Part 1--"What About Dorothy McIlwraith?"
If you do an Internet search for the name Dorothy McIlwraith, you're likely to find a lot of stuff that has been lazily cut and pasted from one website into another. That cutting and pasting has been going on for a long time, long before there were home computers. It hasn't been text so much as opinion that has passed from one person to another, probably reflexively and almost certainly not critically. Many readers of Weird Tales see Farnsworth Wright as the editor and the period before May 1940--when Dorothy McIlwraith took over--as its golden age. Although it's true H.P. Lovecraft, Robert E. Howard, and C.L. Moore no longer wrote for Weird Tales after 1940, no one can blame that on the magazine's editor. After all, Lovecraft and Howard had both died in 1936-1937, and C.L. Moore had moved on to more lucrative markets. (Her last story for Weird Tales appeared in the December 1939 issue. Six months later, she married Henry Kuttner in New York City.) But what about the authors who showed up only after Dorothy had taken over for Farnsworth Wright? Here's a short list (in alphabetical order):
- Manly Banister
- Hannes Bok
- Anthony Boucher
- Ray Bradbury
- Joseph Payne Brennan
- Fredric Brown
- Stanton A. Coblentz
- Frank Gruber
- Allison V. Harding
- Malcolm Jameson
- Harold Lawlor
- Fritz Leiber, Jr.
- Emil Petaja
- Margaret St. Clair
Plus most of the authors of the Golden Age of Science Fiction from my previous list.
What's more, writers such as H. Bedford-Jones, Robert Bloch, Carl Jacobi, and Manly Wade Wellman contributed more stories to Weird Tales after May 1940 than before.
In an interview with Graeme Flanagan, Robert Bloch defended his editor:
Actually, I think she's far too neglected; I can't dismiss anyone who published Bradbury, Sturgeon, Brown and other top talents. And I think that she would have published more, had she been given the budget to compete with Unknown Worlds, F&SF [The Magazine of Fantasy and Science Fiction], and other comparable markets. But that lousy one cent a word--and sometimes bimonthly publication--induced few writers to remain in WT [Weird Tales] once better rates were obtainable elsewhere. (1)
Darrell Schweitzer also defended her in a lengthy article, "What About Dorothy McIlwraith?", in WT50: A Tribute to Weird Tales (1974). The article is more than you're likely to read about the long-serving editor anywhere else. (2) Mr. Schweitzer made a number of important points in his article. First, as he wrote about halfway through, "[A] magazine can't survive by living off the past." Like it or not, the magazine market changed as the nation went from depression to war to postwar. Moreover, fantasy fiction changed as science fiction ascended, especially after the war. With talk of atom bombs, spaceflight, and flying saucers, weird fiction may have seemed quaint to a lot of readers of the late 1940s. (3) In any case, Dorothy McIlwraith took over a magazine that had always struggled and carried it through for over fourteen years as markets, magazines, and the tastes of the reading public changed. The deaths of Lovecraft and Howard were a disaster. Weird Tales may never have recovered from that disaster. But it survived until September 1954, mostly under the editorship of Dorothy McIlwraith.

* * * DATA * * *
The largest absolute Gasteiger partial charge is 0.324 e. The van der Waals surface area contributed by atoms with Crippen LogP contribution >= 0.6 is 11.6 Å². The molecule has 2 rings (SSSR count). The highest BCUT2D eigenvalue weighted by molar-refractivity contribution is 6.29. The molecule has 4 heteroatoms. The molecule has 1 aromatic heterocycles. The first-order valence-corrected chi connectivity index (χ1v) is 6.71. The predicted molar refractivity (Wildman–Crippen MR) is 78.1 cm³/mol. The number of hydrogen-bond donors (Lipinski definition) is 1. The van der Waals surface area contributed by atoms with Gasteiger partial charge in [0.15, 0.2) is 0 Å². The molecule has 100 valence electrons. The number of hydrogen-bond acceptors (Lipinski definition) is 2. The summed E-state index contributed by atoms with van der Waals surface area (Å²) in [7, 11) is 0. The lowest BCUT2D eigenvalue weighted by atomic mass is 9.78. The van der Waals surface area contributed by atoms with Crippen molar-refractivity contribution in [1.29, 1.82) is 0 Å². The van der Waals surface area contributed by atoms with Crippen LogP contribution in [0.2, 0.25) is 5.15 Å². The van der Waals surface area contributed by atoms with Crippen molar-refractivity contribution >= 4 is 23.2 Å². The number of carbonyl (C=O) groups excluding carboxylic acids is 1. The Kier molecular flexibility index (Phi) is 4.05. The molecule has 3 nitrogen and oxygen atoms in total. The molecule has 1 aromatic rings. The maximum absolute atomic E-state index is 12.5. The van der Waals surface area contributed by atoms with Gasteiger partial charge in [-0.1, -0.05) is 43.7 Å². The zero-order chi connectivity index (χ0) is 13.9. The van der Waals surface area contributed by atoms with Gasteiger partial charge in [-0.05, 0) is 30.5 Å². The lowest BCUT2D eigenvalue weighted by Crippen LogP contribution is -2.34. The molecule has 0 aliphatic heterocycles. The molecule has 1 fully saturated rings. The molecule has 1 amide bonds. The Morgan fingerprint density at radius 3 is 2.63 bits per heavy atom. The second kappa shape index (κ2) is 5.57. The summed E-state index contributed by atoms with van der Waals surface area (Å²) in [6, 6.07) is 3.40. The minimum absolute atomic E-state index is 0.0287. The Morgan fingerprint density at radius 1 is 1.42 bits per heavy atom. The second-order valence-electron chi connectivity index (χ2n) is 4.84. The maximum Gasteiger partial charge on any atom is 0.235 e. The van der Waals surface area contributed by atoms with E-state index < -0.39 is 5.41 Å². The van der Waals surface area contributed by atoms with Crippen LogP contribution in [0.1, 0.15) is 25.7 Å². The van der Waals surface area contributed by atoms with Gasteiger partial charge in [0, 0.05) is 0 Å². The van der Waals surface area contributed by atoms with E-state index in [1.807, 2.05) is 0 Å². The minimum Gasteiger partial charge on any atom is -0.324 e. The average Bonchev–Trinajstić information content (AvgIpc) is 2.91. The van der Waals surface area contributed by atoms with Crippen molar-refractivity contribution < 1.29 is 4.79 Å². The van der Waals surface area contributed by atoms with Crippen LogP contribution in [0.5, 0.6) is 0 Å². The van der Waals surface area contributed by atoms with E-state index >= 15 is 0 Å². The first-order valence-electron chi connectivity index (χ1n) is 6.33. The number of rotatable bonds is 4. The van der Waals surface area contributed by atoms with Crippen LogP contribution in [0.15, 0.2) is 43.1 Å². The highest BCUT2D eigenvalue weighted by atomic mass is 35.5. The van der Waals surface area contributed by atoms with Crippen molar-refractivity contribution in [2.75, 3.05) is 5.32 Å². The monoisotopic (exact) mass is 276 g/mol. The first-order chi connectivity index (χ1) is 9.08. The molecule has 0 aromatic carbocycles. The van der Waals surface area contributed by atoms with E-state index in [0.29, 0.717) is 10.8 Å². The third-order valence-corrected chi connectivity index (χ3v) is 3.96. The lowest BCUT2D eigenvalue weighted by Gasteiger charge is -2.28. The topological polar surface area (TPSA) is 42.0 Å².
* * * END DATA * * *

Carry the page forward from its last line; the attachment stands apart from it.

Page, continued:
Darrell Schweitzer's second point involves artists. Weird Tales may have lost Virgil Finlay, Hugh Rankin, and J. Allen St. John with the 1930s, but Margaret Brundage remained (to the chagrin of Mr. Schweitzer). To take their place, Dorothy McIlwraith found Lee Brown Coye, Boris Dolgov, Matt Fox, Frank Kelly Freas, Albert Roanoke Tilburne, and Edgar Franklin Wittmack. She also continued to use art from Hannes Bok and Harold S. De Lay, who had squeaked into the pages of "The Unique Magazine" before the 1930s ended. Coye, Dolgov, and Fox in particular possessed a knack for the weird and uncanny, while Freas broke into science fiction largely on the strength of his work for Weird Tales.
So [Darrell Schweizter wrote in 1974], Dorothy McIlwraith deserves, in my estimation, credit for editing the magazine well as long as she possibly could, and giving us quite a few high quality stories. Anthologists ought to re-read those issues. Perhaps they don't contain as many classics as the Wright issues, but they do have a lot of good and untouched material.
That oversight has probably been corrected in recent years as editors and publishers mine the popular fiction of the last century for more material.
So who was this editor who kept Weird Tales alive for fourteen years? I'll write about her more in my next entry.
To be continued . . .
(1) Quoted in The Unofficial Robert Bloch Website from an interview that originally appeared in Robert Bloch: A Bio-Bibliography (1979).
(2) In fact, I haven't even been able to find a photograph of Dorothy McIlwraith, despite the fact that her tenure with Weird Tales was second only to Wright's and then only by a couple of years (from 1940 to 1954). She also edited Short Stories magazine during that entire time (from 1936 to 1954).
(3) I'll talk more about that in a posting on Fritz Leiber, Jr., sometime soon.
|Lacking a photograph of Dorothy McIlwraith, I can at least offer a copy of her signature from 1941.|
Text and captions copyright 2012 Terence E. Hanley